Sentence — Factors to be taken into account — Remorse — Question of fact— Accused denying role in murder until last moment before sentencing, when they performed volte-face — Not true remorse.


The two appellants appealed against their sentences of life imprisonment for murder. They were the middlemen in a contract killing. The deceased’s husband wanted her killed because she sought custody of their 4-year-old son in divorce proceedings in which they were embroiled. The second appellant was offered R1 million for the killing. He in turn offered the first appellant R50 000 to find people to carry out the execution. Two hired killers were contracted to shoot the deceased immediately after she dropped her son at a crèche, which they did, shooting her twice at point-blank range. The killers entered into plea-and-sentencing agreements with the state and were each sentenced to 18 years’ imprisonment. On appeal against their sentences of life imprisonment, the appellants relied inter alia on the contention that they had shown remorse.

Held, that whether an accused had true remorse was a question of fact. In the present matter the only expression of such by the first appellant came after his trial in which he had pleaded not guilty and testified under oath. He attempted to exonerate himself by placing as much space between him and the murder as possible. Even after his conviction and before sentence his counsel had intimated to the trial judge that he was going to appeal against his conviction. It was only after the second appellant subsequently revealed the first appellant’s role in the commission of the crime that he later changed his version. Even then, he failed to testify under oath and subject himself to cross-examination.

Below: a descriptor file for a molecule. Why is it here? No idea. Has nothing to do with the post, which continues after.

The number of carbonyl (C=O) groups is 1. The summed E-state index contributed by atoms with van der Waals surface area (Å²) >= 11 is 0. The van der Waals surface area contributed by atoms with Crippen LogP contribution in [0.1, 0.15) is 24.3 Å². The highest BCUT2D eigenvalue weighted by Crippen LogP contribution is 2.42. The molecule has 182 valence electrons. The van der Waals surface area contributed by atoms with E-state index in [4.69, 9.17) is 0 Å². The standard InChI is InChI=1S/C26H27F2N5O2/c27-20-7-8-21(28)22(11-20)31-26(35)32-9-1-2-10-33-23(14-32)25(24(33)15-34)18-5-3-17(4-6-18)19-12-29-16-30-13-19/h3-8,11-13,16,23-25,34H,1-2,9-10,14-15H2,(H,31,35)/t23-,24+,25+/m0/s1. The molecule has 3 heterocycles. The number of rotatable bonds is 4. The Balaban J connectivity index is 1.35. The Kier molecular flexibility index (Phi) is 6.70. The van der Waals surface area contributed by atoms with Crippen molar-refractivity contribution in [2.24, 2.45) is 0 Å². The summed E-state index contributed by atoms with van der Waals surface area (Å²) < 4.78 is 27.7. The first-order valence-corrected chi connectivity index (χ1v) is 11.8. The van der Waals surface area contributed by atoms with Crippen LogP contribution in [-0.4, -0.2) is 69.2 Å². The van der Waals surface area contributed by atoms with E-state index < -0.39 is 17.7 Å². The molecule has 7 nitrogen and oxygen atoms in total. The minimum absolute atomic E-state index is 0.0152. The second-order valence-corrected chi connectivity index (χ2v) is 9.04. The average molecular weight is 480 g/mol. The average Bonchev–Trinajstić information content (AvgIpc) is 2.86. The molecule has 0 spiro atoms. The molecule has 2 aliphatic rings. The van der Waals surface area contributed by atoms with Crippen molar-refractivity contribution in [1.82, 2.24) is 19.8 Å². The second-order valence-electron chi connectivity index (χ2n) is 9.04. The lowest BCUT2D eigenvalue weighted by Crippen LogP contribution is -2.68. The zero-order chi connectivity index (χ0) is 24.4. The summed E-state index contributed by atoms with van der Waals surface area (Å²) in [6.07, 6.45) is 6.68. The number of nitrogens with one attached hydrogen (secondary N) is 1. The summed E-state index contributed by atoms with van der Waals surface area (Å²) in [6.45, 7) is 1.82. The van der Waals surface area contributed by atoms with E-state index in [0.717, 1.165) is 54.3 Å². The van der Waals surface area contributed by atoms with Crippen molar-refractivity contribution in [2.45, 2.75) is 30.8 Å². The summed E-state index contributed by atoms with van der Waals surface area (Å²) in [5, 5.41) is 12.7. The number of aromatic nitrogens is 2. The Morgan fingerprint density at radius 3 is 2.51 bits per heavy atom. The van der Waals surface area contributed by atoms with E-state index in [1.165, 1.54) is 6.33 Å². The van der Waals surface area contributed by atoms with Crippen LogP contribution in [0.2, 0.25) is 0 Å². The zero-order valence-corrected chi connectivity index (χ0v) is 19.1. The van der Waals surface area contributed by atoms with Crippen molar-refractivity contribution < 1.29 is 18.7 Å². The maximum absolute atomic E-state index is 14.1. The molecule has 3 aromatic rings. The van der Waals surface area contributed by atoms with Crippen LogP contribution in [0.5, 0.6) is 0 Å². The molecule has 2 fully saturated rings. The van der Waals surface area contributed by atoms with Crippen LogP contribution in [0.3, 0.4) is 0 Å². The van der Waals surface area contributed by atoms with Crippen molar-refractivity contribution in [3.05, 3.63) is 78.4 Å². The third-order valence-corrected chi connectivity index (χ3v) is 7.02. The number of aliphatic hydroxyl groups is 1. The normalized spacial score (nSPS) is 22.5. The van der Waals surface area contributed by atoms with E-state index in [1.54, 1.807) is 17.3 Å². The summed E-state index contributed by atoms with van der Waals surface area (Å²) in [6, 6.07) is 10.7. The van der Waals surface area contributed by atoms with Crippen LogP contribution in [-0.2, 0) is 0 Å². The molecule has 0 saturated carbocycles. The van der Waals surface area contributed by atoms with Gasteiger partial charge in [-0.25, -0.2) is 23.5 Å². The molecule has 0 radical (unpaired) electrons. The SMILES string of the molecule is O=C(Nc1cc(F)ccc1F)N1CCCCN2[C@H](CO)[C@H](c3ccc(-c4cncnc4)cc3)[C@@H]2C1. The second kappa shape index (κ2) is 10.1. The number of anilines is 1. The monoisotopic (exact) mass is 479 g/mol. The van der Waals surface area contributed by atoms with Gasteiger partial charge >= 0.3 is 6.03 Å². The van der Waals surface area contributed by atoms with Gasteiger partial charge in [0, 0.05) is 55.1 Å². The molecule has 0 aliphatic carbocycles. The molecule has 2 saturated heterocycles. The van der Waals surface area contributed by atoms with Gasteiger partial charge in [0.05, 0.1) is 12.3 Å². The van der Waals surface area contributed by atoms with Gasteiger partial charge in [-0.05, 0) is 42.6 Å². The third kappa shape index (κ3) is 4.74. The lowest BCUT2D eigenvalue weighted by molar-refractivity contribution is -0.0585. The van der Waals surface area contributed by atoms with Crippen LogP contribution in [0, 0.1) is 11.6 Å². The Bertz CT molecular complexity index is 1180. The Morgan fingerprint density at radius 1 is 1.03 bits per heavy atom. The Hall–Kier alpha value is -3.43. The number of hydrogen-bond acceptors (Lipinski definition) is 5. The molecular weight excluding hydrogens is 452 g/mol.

Held, further, as to the second appellant, that he agreed to change his version after he came to an agreement with the state that he would reveal the whole plot on condition that the state would ask for 20 years’ imprisonment for him. He displayed no remorse in the affidavit he presented to court, and his testimony during sentencing was also devoid of any mention of remorse. (Paragraph [17] at 334a–b.)

Held, further, that the actions of the appellants smacked of opportunism and it was only when the writing was on the wall for both of them that they made an about-turn. This was not to benefit society or to enable the deceased’s family to have closure and not relive their trauma, but to benefit themselves. It would not be in the interests of society that they be allowed to use such a volte-face as an escape route to avoid a sentence peremptorily prescribed by the legislature. The appeals were dismissed.


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